Rustic modern or modern rustic?
Roya’s Garlic Garden in the middle of Lafayette is no more. Restaurants with Swedish/Persian chefs have a conceptual problem right off the bat, and Roya never managed to overcome it. She wanted to be cosmopolitan, she wanted to be middle Eastern, it just didn’t work.
Replacing Roya’s is Rustic Tavern, a very professional operation run by three people with experience in the Lark Creek restaurant group. They know what they are doing and present a unified whole of an experience.
The first thing we noticed is that this place is LOUD. Really loud, unpleasantly so. They have been open just over 2 months, so perhaps they will make some adjustments. We were able to take a table outside, the better to enjoy a perfect evening. If the weather were less clement, I doubt that we would be willing to eat in the clamor that is the dining room.
I also note that there is nothing rustic here. Modern decor, modern menu. Why they call it Rustic Tavern is beyond me.
They are so new that their website is only 1 page. No menu, no “story”, no nothing. A phone number and a link to opentable.com to make a reservation is all there is. That should improve along with everything else.
The menu is quite short, but there were 3 salad specials and an entree special to add to the mix. The food is California modern, all locally sourced, organic and touchy-feely. Dining out has become a political statement; where the foodstuffs come from is as important as how they taste, it would seem.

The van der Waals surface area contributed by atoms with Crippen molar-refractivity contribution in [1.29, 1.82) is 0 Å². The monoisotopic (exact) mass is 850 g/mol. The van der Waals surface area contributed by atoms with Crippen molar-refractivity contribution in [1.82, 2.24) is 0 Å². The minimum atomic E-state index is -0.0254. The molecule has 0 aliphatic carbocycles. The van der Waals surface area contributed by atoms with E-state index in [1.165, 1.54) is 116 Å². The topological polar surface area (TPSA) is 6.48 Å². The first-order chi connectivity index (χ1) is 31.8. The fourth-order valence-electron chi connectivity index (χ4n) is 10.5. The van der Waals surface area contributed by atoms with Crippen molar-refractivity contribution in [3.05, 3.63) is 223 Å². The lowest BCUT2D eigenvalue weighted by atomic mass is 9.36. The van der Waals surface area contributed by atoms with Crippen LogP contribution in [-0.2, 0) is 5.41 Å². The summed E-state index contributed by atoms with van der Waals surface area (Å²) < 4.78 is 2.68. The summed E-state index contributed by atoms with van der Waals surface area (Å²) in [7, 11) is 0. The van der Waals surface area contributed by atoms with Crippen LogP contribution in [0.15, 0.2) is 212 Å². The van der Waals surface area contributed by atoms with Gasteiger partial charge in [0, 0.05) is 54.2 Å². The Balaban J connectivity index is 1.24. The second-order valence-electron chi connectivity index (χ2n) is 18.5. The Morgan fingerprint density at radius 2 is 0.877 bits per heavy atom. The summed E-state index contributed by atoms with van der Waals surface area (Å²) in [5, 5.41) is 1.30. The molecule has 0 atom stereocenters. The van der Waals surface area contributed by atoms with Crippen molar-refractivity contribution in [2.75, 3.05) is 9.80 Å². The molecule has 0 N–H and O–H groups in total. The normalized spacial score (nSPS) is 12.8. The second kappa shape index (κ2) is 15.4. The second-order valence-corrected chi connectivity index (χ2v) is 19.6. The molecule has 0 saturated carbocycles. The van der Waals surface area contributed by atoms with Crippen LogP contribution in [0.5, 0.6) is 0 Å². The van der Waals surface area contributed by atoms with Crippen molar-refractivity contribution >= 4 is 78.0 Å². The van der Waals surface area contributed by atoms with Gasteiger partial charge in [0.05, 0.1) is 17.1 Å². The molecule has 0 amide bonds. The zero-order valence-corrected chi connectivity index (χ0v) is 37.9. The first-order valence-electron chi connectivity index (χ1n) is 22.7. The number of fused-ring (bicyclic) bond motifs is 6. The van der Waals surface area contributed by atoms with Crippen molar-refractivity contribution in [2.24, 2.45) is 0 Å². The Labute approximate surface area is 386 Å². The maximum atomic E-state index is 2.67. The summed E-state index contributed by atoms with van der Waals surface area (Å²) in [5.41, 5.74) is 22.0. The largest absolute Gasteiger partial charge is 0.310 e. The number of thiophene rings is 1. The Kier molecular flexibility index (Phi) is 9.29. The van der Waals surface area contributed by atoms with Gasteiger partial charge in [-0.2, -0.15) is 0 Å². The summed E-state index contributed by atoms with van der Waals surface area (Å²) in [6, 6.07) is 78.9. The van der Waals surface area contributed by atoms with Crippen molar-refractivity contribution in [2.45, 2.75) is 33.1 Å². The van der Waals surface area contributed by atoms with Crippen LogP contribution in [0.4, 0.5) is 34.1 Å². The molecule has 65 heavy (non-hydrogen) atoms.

I started with one of the special salads–heirloom tomatoes.
Salads are usually served quite chilled, but the chef here has the good sense to serve this salad room temperature, which brings out the meatiness of the tomatoes.
Gail had the Dungeness duo, a crab cake made from the body meat served on a jicama and green papays salad, paired with the claw meat which is served on asparagus. Gail thought the salad was very salty, but still enjoyed it.
Gail’s dinner was the house fettucini, an excellent carbonara. The dish is served with a poached egg on top; the diner breaks the yolk and mixes it in with the pasta to enrich the sauce of cream and cheese. Rich is the operative word here–this dish is majorly heavy, a little goes a long way. The menu says it includes “pork belly”, but it sure seemed like they were taking liberties with the term–it looked and tasted more like bacon to us, and somewhat overcooked bacon at that. Real chunks of pork belly, or at least genuine Italian pancetta (cured, not smoked, bacon) would be much better.
I love fettucini carbonara, but decided to have the California Sea Bass special in an ongoing attempt to make my cardiologist like me.
This dish was a mixed bag–the fish was excellent, the vegetables ranged from ice cold to piping hot, perhaps the result of inefficient microwaving. There was a bit of salad, which had another exceedingly salty dressing.
Two months is not a long time to work out all the kinks in a new operation. I liked the iced tea spoon they gave me with my drink: I wish they had Splenda as one of their sweeteners. I like the outdoor tables: I wish they would work at leveling them better so my dinner wouldn’t rock so much. I like the service in general, but we had to use my napkin to mop up a spill (uneven table top) and the waitress forgot to replace it.
Rustic Tavern is not cheap–dinner for the two of us was over $100 with the tip. For that price I’d like to see more consistency, but I’m willing to give them a little more time and another chance. The food here is better than most; they should be able to fix the small errors soon enough.